Born to Polish parents in Kiev in 1879, Kazmir Malevich's name was destined to become inextricably synonymous with the spearheading of a revolutionary art movement.
To many, Malevich's artistic work is considered to be a reactionary product of the very landscape that shaped him. Spending his formative years under the rule of Tsar Nicholas II, Malevich's pieces more than occasionally bear the themes of political rebellion and social revolution.
Though earlier work concentrates on traditional artistic themes of the time (agriculture, workers, religious scenes) tangible objects of the actual world are gradually usurped by artistic abstraction, and this distinction in approach is keenly felt in the retrospective's curation.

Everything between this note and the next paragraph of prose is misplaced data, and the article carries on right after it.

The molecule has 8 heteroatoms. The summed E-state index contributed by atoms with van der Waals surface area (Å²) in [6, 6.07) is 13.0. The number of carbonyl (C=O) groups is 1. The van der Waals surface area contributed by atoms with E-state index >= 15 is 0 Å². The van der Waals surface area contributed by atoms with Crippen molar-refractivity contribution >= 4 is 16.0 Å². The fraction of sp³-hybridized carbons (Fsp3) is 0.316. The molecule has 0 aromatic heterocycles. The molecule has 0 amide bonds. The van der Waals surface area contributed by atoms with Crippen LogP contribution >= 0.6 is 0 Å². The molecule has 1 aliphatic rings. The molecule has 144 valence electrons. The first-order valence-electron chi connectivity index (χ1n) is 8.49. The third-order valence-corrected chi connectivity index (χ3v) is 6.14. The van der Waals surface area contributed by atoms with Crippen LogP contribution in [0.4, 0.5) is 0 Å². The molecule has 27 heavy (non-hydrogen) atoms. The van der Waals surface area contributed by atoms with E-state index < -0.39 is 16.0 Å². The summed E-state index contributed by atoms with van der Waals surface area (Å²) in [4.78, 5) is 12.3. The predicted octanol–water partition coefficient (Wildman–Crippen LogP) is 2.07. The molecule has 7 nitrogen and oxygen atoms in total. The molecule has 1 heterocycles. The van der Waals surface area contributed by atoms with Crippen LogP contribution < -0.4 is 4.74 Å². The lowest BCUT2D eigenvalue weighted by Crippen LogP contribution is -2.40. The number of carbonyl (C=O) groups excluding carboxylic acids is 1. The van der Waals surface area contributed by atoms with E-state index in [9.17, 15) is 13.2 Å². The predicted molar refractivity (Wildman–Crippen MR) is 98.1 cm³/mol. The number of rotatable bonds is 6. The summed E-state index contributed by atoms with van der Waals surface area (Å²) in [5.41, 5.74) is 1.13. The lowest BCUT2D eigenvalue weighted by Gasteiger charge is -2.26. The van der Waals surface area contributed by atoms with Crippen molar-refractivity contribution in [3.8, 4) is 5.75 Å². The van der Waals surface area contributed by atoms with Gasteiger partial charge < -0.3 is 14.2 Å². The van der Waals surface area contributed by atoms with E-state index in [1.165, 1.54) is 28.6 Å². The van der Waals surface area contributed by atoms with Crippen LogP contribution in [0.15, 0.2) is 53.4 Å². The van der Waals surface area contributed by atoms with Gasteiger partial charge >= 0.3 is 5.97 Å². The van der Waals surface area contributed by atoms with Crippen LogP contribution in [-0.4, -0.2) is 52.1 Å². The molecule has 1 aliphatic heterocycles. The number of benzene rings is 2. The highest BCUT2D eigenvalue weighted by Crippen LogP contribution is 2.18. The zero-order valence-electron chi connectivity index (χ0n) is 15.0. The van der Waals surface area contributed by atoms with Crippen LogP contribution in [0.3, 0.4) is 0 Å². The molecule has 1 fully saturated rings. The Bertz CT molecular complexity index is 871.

Malevich's novel approach to painting (Suprematism as it later became known) is noted for its simple geographic shapes which are rendered in a limited colour palette. The movement derives its name from the so called supremacy of artistic feeling over visual depiction of material objects. Thus, Suprematism's artistic merit is said to lie in its ability to convey meaning and emotion through composition and form.